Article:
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- Posted on
August 13, 2008, 3:59 amrate this thread
There are the ways they are regarded by browsers partly because of their
meaning or lack of. In English at least, paragraphs, which are sets of
sentences that have some common thought are traditionally typeset with
some margin at top and bottom. These styles are defaulted to, not always
exactly the same for each browser but they all try to capture the
In other words, there are non semantic things about them that
distinguish them. These arise because of the semantic intentions (which
is nothing in the case of the div). Browsers set these defaults so that
readers can see they are paragraphs...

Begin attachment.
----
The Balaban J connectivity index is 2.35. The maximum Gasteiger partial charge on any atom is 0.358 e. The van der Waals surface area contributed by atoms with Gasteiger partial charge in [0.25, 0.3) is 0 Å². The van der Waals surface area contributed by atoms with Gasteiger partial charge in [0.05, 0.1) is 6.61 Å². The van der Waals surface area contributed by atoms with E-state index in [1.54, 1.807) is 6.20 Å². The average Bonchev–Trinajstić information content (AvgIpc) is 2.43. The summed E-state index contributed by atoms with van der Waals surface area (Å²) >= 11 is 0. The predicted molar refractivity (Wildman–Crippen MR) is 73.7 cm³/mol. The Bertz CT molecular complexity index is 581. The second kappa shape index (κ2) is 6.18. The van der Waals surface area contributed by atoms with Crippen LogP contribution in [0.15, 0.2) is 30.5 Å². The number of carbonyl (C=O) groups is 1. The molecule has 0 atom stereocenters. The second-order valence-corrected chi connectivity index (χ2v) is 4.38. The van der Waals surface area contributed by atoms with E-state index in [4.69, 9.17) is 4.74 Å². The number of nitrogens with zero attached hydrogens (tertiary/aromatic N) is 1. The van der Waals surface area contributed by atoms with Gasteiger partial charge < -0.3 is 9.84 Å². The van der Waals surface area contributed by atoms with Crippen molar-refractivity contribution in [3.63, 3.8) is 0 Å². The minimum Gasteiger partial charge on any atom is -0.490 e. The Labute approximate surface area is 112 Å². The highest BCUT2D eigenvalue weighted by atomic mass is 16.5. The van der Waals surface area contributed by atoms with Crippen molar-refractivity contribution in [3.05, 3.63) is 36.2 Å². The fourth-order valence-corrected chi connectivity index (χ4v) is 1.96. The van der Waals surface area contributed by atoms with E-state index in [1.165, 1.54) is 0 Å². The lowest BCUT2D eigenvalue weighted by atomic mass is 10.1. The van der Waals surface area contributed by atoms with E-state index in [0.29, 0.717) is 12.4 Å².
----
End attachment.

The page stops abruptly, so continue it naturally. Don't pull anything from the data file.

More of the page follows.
You can, course, override the style defaults.
And there are other differences too in what you can and cannot have as
their children. And these flow from meaning in most cases. Let's stay
with 4.01 Strict.
You can have
You can't have the last because it has no meaning. A paragraph within a
paragraph? Well, maybe there could be some sense in it but it is a bit
of a stretch.
Why you can't have the one before that is complicated, the p
element/4.01 HTML makers were perhaps a little over-religious about
"The P element represents a paragraph. It cannot contain block-level
elements (including P itself)."
It is reasonable to ask quite why.
You can have:
<img style="display: block;" src="pics/crimson.png" alt="">
But that is because the normally inline image crept into the p element
and then sneakily changed to being a block box before it could be kicked
right out of there. <g>
You can't (in a special sense of can't) have the eminently reasonable
Absurd of course, but that is how it is. Perhaps you can just be
reasonable and let validators scream?
I better stop. People love talking about these things and you will get
more for sure.